His 41-day reign was the shortest ever in Premiership history for a permanent manager and the papers were typically savage as they got into the swing of the season of goodwill to all men when they labelled him “Les Misérables” and “Santa Clueless”.

Alan Pardew, sacked by West Ham just days earlier, was what the Charlton fans found under their Christmas trees as he was chosen to try and save the Addicks from the deadly drop. “We are very fortunate a manager of Alan Pardew’s calibre is available and we have moved very, very quickly to secure his services,” Murray said in a statement.

By now it was too late and the club was relegated at the end of the season, kicking off a downward spiral that so often engulfs clubs that fall out of the Premier League. Still, at least it was a bit of excitement eh Charlton fans?

That’s all from us folks, we’re off to put out a beer and a mince pie for Santa so we’ll leave you with the best Christmas song ever made, and we hope you get what you asked for. Merry Christmas and god bless us, every one.

December 23 – Arrivederci Football Italia

FOR every English football fan of a certain age there’ll always be a special place in their heart for Serie A. In 1992 Channel 4 began showing Football Italia in 1992 and for 14 years viewers who had seen domestic football snatched away by Sky were treated to some of the best players on the planet every Sunday afternoon. It wasn’t to last though and today in 2006 Football Italia came to end when Internazionale took on Atalanta.

In the early 1990s Serie A was undoubtedly the biggest league in the world. The planets biggest stars, such as Baggio, Matthaus, Rijkaard, Gullit, Van Basten, and Zola were joined by some of England’s best, such as Paul Gascoigne, David Platt and Paul Ince.

What really made the show tick was one of football’s best frontmen, James Richardson. Laconically sitting at various cafes on the piazza’s of Italy he would slurp on his cappuccino and take us through the Gazzetta dello Sport with a multi-storey ice cream to his side.

On the pitch the competitive nature of Serie A would put today’s Premiership to shame. The ‘seven sisters’ of Milan, Inter, Roma, Lazio, Juventus, Parma and Fiorentina all had the resources to fight for the title, before the financial bubble burst, and several of these teams that were built on mountains of debt began to struggle.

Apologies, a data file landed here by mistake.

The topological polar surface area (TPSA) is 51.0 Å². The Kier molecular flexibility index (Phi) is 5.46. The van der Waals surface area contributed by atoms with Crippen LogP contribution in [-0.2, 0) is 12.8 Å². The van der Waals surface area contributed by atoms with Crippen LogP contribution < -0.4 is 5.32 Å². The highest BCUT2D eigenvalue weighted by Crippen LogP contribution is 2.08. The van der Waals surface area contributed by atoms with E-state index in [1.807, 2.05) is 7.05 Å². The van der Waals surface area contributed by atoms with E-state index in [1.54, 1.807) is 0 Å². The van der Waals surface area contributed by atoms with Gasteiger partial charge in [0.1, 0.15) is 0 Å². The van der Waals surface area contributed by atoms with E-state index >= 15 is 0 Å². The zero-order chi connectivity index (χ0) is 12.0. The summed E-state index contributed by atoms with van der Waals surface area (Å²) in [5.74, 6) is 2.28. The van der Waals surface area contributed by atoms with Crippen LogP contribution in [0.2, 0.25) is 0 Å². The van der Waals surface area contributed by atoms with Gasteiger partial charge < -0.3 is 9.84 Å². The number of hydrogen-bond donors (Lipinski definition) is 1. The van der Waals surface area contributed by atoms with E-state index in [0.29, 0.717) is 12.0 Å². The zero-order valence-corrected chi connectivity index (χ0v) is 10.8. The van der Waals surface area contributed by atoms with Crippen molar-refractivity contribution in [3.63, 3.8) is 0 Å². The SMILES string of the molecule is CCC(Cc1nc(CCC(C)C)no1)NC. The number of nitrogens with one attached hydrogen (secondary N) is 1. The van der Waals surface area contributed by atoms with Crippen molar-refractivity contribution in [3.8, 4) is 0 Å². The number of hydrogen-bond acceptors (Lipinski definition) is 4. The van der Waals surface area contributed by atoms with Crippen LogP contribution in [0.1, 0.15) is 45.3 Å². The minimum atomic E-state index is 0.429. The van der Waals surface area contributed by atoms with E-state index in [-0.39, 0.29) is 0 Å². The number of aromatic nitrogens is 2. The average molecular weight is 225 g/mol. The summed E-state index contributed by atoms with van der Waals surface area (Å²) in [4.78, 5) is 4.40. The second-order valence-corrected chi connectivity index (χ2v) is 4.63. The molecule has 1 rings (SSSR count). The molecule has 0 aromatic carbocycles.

The financial turmoil that greeted the new millennium in Italy also brought about a slide in viewing figures. Whereas the glory years so no less than three million viewers every Sunday afternoon, by the 2006/07 season Football Italia had been relegated down to satellite channel Bravo, where less than 20,000 would watch. Throw in the Calciopoli affair that summer and the TV suits decided enough was enough and pulled the plug.

A short-lived resurrection followed on Channel Five last year, but remarkably no station picked up the rights for this year’s fight for the Scudetto, which thanks to the arrival of Jose Mourinho and Ronaldinho among others, is shaping up to be one of the more exciting seasons in recent years. However, with a David Beckham-shaped arrival on the horizon this may well change.

See some classic Football Italia fare below, as James Richardson puns his way through some analysis with a typical leftfield guest in Elvis Costello and wonder why all football coverage can’t be this good. See what else was going on in the big bad world of football today here and we’ll be back for some night before Christmas action tomorrow.

December 22 – A Shaw Thing

WHEN Aston Villa striker Gary Shaw burst onto the scene in the early 1980s he looked destined to become one of the leading lights of his generation. This was not to be, although today in 1990, playing in his final season, he showed a glimpse of what could have been, when he bagged a four minute and 32 second hat-trick for Shrewsbury Town.

Shaw, a livewire striker, made his Aston Villa debut in 1978 as a 17-year-old and was a key part of Villa’s First Division winning side in the 1980/81 season, when he was rewarded with the PFA Young Player of the Year award, following in the footsteps of Glenn Hoddle who had won it the year before.

A knee injury that would eventually end Brian Little’s career meant that Shaw was fast-tracked into the Villa first team, and next up for the youngster was a starring role in Villa’s European Cup winning team in the 1981/82 season, with Shaw as the only Birmingham-born player in the side.

Shaw’s eye for goal saw him receive a call-up for the preliminary England squad for the 1982 World Cup, although he failed to make the final 22. He did, however, win one of Europe’s more random awards – the Bravo Award, given out by Italian magazine Guerin’ Sportivo to the best young player participating in a European club competition. Past winners include Marco van Basten, Paolo Maldini, Roberto Baggio and Robert Prosinecki, so he’s in decent company there.

Soon after though, Shaw suffered a knee ligament injury in a match away to Nottingham Forest and, before the days of flying out to ligament-guru Dr Richard Steadman in Colorado, such injuries would often rob a player of their speed and technique.

Shaw stayed at Villa Park until 1987, but was never the same player. He wound his career down with spells at Blackpool, FC Copenhagen, Austrian side Klagenfurt, Walsall and Kilmarnock, before his swansong at Shrewsbury.

Proving that, despite the injuries, he still knew how to sniff out a goal, Shaw’s sub-five-minute hat-trick for Shrewsbury came in his last season before his knee finally gave in.

See some footage from Villa’s famous European Cup win below and check out what else was going on today here.